Genbrug af siliciumcarbid

Silicon Carbide (SiC) has emerged as an essential technological material. It’s utilized for use in abrasives, technical ceramics and refractories – as well as semiconductor manufacturing.

Produced by heating silica sand mixed with carbon in the form of petroleum coke at high temperatures in huge open “Acheson” furnaces, SiC is then produced in both Green and Black variants for use as building material.

Slibende

Silicon Carbide (SiC) is an industrial material with numerous applications in abrasives production, semiconductor chips manufacturing and crystal radio production (see picture below). Pure SiC itself is colorless; however, iron impurities give it its brown-to-black hue. Furthermore, SiC serves as both a catalyst and high temperature furnaces – so what else could possibly go wrong?

Wire sawing of silicon ingot wafers produces large volumes of SiC slurry waste. This mixture includes powdery SiC, responsible for hardness and cutting performance, as well as polyethylene glycol (PEG), which serves as both carrier and coolant. During sawing operations, the particle size distribution changes, becoming polluted with dust particles; for reuse purposes it must then be purified before being reused again.

Researchers at Rice University are developing a new way of upcycling silicon ingot waste into an energy-efficient, cost-effective, and high-quality abrasive product utilizing liquid-liquid extraction and alkali dissolution to produce a powder mixture with 72% SiC and 28% silicon content – later used to grind, polish, or sand objects; it can even be found in airplanes or windmills!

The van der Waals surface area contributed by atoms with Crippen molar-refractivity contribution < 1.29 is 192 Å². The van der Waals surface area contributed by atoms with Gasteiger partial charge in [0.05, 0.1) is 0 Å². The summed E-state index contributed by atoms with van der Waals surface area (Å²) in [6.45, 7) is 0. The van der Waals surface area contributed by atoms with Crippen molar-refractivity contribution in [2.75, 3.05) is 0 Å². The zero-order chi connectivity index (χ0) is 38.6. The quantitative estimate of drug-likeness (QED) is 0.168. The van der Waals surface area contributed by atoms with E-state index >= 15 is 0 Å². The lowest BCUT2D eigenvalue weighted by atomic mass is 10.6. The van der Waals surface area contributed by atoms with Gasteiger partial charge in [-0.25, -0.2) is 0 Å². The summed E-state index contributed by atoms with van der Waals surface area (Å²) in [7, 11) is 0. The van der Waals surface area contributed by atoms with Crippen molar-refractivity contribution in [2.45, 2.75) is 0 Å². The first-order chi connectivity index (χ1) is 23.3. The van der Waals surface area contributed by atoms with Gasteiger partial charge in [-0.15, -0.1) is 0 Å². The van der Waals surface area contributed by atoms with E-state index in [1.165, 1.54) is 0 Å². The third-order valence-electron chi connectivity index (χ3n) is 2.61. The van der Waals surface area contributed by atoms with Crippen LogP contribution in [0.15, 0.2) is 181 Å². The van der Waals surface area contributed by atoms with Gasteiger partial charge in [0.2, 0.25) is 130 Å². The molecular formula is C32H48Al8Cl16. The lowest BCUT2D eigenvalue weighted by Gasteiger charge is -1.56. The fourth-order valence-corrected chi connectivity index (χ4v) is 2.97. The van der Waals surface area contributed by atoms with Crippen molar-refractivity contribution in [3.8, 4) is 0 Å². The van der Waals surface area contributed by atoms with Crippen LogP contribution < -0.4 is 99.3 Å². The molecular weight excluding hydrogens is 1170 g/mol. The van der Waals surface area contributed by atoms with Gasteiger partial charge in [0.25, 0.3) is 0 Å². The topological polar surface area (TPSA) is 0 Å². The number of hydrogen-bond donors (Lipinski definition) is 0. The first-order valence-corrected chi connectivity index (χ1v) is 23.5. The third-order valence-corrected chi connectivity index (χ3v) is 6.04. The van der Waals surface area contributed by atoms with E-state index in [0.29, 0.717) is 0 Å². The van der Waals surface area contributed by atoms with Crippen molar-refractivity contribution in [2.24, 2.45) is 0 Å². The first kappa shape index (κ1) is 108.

Elektriske køretøjer

Power electronics are at the core of electric vehicles (EVs) and will fuel mass car electrification. Silicon carbide (SiC) has become an attractive replacement material in energy conversion systems such as main traction inverters for BEVs and FCEVs; this allows for improved energy efficiency, lower switching losses, safer high temperature operation, increased voltage capability within smaller and lighter weight systems.

SiC has become an essential material in the electric vehicle (EV) sector, from small inverters to large converters and accumulators. This area represents immense growth potential for manufacturers of SiC technology; therefore it is imperative that they stay abreast of developments that could change demand for their product(s).

New EVs use batteries with much larger capacities and demand more power from their inverters to manage this load, necessitating more MOSFETs per inverter and potentially increasing demand for silicon carbide MOSFETs.

To meet this growing demand, businesses need to develop a sound recycling strategy that considers market, value chain and technology dynamics. Companies that can quickly develop key capabilities and form partnerships that support EV business will gain competitive edge and create value; it will also include reviewing reinvestment timelines to ensure they don’t fall behind on demand curve.